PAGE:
York Teaching Hospital Foundation Trust is considering setting up a limited liability company to manage its estate and facilities services to help save money.

The new company could be used to provide services to other public sector organisations in the region including local authorities and trusts such as Hull and East Yorkshire Hospitals Trust and Northern Lincolnshire and Goole FT.

An announcement to staff, seen by HSJ, said a decision to set up the company had already been taken at director level and the trust’s head of estates and facilities Paul Bishop was released from his role to focus on this work at the start of the month.

However, the trust has since told HSJ the announcement was a mistake and misleading, and it had since sent a message to staff to make clear no decisions have been made.

News of the development has prompted concern among union members at the trust who were not consulted before news of the plans emerged. They fear it could put jobs or terms and conditions at risk.

York MP Rachael Maskell, a former national health officer for Unite, has also raised concerns over the way the changes have been handled.

The initial announcement said the motivation for setting up the company would be to help the trust meet its savings targets.

The note, headed “Estates and Facilities Announcement” said: “Whilst we achieved our cost improvement programme target last year, we still have a significant carry forward from previous years where we underachieved.

“This year we are short of our target by around £1m, and the gap persists in future years’ plans.

“Across the country there is a move to create limited liability companies, wholly owned by the trusts, and to deliver services from that company where it is beneficial to do so.

“It has been agreed at director level that a limited liability company will be created and this could provide services to all the public sector organisations [such as] Hull and East Yorkshire Trust and North Lincoln and Goole Trust, within our sustainable transformation plan footprint.”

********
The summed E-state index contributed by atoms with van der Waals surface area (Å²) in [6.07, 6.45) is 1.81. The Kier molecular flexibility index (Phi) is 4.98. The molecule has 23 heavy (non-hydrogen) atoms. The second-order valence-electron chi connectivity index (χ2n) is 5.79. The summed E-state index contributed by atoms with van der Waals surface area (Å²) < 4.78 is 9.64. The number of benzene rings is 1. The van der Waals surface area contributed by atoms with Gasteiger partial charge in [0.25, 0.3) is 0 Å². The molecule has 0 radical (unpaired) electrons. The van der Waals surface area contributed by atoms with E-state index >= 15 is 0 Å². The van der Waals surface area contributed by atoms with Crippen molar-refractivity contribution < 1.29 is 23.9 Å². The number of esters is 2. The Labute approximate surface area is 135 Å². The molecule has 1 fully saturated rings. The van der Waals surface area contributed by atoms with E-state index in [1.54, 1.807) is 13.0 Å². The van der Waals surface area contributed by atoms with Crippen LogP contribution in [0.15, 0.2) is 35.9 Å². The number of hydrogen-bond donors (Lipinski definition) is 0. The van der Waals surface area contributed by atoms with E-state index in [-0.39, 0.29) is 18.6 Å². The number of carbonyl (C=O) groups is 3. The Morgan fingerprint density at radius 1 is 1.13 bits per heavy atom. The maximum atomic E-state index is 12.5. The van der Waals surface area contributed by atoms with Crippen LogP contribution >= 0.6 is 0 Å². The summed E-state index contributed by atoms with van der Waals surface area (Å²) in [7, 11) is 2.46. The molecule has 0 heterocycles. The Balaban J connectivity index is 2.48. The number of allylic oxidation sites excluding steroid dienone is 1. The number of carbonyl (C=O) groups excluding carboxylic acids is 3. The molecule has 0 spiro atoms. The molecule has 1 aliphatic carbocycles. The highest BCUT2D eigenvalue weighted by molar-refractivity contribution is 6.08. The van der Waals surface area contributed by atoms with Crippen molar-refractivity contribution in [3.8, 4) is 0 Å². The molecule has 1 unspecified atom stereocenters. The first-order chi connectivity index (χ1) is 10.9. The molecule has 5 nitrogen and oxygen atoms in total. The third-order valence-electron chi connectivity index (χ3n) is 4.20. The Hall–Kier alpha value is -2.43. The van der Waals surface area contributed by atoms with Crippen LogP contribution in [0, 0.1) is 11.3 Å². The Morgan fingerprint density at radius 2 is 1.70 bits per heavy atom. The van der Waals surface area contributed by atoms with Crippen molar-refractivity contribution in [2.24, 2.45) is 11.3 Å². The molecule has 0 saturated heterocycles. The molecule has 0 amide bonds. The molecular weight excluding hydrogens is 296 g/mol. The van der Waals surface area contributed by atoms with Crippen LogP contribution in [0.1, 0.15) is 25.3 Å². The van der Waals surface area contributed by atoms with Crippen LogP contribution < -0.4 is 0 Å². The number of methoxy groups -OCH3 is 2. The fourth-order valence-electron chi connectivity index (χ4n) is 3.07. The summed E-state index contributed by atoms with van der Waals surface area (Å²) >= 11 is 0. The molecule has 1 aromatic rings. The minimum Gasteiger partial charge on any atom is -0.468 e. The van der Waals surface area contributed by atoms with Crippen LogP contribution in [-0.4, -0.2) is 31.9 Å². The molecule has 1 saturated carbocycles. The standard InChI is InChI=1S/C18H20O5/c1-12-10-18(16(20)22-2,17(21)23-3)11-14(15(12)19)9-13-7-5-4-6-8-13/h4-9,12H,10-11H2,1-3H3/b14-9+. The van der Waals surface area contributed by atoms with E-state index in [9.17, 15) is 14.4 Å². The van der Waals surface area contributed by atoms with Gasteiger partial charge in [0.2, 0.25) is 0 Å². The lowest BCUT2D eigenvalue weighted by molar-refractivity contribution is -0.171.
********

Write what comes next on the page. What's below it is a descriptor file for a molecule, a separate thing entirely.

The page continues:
Brian Golding, director of estates and facilities, said the trust was only exploring ideas at this stage.

He said: “At a time when the NHS continues to be under financial pressure, we are exploring ideas to ensure that all of our services are as efficient as they can be.

“One of the ideas we are considering, for instance, in partnership with neighbouring public sector organisations, is the combined purchasing of services that we all buy in using a new company that could collectively buy those services at a better price – and therefore offering savings for each trust. The avenues that are being explored are in procurement, primarily in estates contracts, which are currently outsourced to third parties (for example lifts maintenance), where the buying power of multiple trusts could be beneficial in terms of savings for each trust, protecting frontline services.”

He added that the company would “only procure and administer those contracts on behalf of the trusts involved. The transfer of in-house functions is not at this stage under consideration, but if it did appear favourable in the future then detailed consultations with those staff likely to be affected would be carried out.

“This is simply exploratory and absolutely no decisions have been made.”